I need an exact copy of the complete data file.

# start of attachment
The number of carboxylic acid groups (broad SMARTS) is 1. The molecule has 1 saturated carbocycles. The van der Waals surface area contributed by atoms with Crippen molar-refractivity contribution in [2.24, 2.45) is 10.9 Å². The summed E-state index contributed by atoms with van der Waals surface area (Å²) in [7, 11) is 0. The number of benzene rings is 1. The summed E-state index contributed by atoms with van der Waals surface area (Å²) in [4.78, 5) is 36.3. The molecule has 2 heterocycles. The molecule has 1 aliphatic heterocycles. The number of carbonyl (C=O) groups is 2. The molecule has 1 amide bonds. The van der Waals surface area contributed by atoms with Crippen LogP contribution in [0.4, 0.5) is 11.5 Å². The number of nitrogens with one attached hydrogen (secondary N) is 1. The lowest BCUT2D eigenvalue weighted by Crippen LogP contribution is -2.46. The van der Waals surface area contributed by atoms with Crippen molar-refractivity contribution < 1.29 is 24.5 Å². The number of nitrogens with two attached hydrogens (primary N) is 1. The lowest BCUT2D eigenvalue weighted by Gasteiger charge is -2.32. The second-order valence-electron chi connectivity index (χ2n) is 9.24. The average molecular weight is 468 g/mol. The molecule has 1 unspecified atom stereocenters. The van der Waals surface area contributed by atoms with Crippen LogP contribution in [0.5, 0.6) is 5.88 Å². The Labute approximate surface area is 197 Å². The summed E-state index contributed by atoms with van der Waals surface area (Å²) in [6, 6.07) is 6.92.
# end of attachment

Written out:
The number of carboxylic acid groups (broad SMARTS) is 1. The molecule has 1 saturated carbocycles. The van der Waals surface area contributed by atoms with Crippen molar-refractivity contribution in [2.24, 2.45) is 10.9 Å². The summed E-state index contributed by atoms with van der Waals surface area (Å²) in [7, 11) is 0. The number of benzene rings is 1. The summed E-state index contributed by atoms with van der Waals surface area (Å²) in [4.78, 5) is 36.3. The molecule has 2 heterocycles. The molecule has 1 aliphatic heterocycles. The number of carbonyl (C=O) groups is 2. The molecule has 1 amide bonds. The van der Waals surface area contributed by atoms with Crippen LogP contribution in [0.4, 0.5) is 11.5 Å². The number of nitrogens with one attached hydrogen (secondary N) is 1. The lowest BCUT2D eigenvalue weighted by Crippen LogP contribution is -2.46. The van der Waals surface area contributed by atoms with Crippen molar-refractivity contribution < 1.29 is 24.5 Å². The number of nitrogens with two attached hydrogens (primary N) is 1. The lowest BCUT2D eigenvalue weighted by Gasteiger charge is -2.32. The second-order valence-electron chi connectivity index (χ2n) is 9.24. The average molecular weight is 468 g/mol. The molecule has 1 unspecified atom stereocenters. The van der Waals surface area contributed by atoms with Crippen LogP contribution in [0.5, 0.6) is 5.88 Å². The Labute approximate surface area is 197 Å². The summed E-state index contributed by atoms with van der Waals surface area (Å²) in [6, 6.07) is 6.92.